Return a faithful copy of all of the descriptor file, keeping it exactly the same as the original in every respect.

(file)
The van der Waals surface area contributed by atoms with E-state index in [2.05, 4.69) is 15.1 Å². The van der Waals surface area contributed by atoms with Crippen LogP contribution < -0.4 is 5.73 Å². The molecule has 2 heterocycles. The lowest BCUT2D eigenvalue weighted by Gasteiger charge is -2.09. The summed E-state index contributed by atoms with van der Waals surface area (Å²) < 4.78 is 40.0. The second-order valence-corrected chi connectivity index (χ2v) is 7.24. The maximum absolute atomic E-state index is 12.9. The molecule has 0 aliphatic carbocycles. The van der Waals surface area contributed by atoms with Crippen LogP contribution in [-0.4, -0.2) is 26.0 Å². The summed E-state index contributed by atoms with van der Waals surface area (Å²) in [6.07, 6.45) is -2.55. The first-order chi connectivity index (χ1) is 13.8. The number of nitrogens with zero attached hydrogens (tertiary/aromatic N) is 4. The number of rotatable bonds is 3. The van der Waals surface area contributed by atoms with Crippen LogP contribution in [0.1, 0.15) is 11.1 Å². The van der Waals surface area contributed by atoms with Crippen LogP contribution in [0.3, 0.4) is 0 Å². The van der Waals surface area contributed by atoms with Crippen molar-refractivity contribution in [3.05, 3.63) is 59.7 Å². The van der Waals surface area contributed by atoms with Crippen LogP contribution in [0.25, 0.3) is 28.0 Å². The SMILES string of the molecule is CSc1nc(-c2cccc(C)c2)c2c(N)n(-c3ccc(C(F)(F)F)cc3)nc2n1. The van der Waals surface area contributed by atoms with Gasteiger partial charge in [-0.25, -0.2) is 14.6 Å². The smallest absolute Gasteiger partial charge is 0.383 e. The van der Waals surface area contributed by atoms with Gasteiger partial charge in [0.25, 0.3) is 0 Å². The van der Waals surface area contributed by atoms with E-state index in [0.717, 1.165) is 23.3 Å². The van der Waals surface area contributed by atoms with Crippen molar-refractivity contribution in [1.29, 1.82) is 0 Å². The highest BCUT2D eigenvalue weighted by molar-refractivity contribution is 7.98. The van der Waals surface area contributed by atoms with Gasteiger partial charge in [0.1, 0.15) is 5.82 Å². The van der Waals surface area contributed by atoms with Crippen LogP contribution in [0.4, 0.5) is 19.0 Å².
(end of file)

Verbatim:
The van der Waals surface area contributed by atoms with E-state index in [2.05, 4.69) is 15.1 Å². The van der Waals surface area contributed by atoms with Crippen LogP contribution < -0.4 is 5.73 Å². The molecule has 2 heterocycles. The lowest BCUT2D eigenvalue weighted by Gasteiger charge is -2.09. The summed E-state index contributed by atoms with van der Waals surface area (Å²) < 4.78 is 40.0. The second-order valence-corrected chi connectivity index (χ2v) is 7.24. The maximum absolute atomic E-state index is 12.9. The molecule has 0 aliphatic carbocycles. The van der Waals surface area contributed by atoms with Crippen LogP contribution in [-0.4, -0.2) is 26.0 Å². The summed E-state index contributed by atoms with van der Waals surface area (Å²) in [6.07, 6.45) is -2.55. The first-order chi connectivity index (χ1) is 13.8. The number of nitrogens with zero attached hydrogens (tertiary/aromatic N) is 4. The number of rotatable bonds is 3. The van der Waals surface area contributed by atoms with Crippen LogP contribution in [0.1, 0.15) is 11.1 Å². The van der Waals surface area contributed by atoms with Crippen LogP contribution in [0.3, 0.4) is 0 Å². The van der Waals surface area contributed by atoms with Crippen molar-refractivity contribution in [3.05, 3.63) is 59.7 Å². The van der Waals surface area contributed by atoms with Crippen LogP contribution in [0.25, 0.3) is 28.0 Å². The SMILES string of the molecule is CSc1nc(-c2cccc(C)c2)c2c(N)n(-c3ccc(C(F)(F)F)cc3)nc2n1. The van der Waals surface area contributed by atoms with Gasteiger partial charge in [-0.25, -0.2) is 14.6 Å². The smallest absolute Gasteiger partial charge is 0.383 e. The van der Waals surface area contributed by atoms with Gasteiger partial charge in [0.25, 0.3) is 0 Å². The van der Waals surface area contributed by atoms with E-state index in [0.717, 1.165) is 23.3 Å². The van der Waals surface area contributed by atoms with Crippen molar-refractivity contribution in [1.29, 1.82) is 0 Å². The highest BCUT2D eigenvalue weighted by molar-refractivity contribution is 7.98. The van der Waals surface area contributed by atoms with Gasteiger partial charge in [0.1, 0.15) is 5.82 Å². The van der Waals surface area contributed by atoms with Crippen LogP contribution in [0.4, 0.5) is 19.0 Å².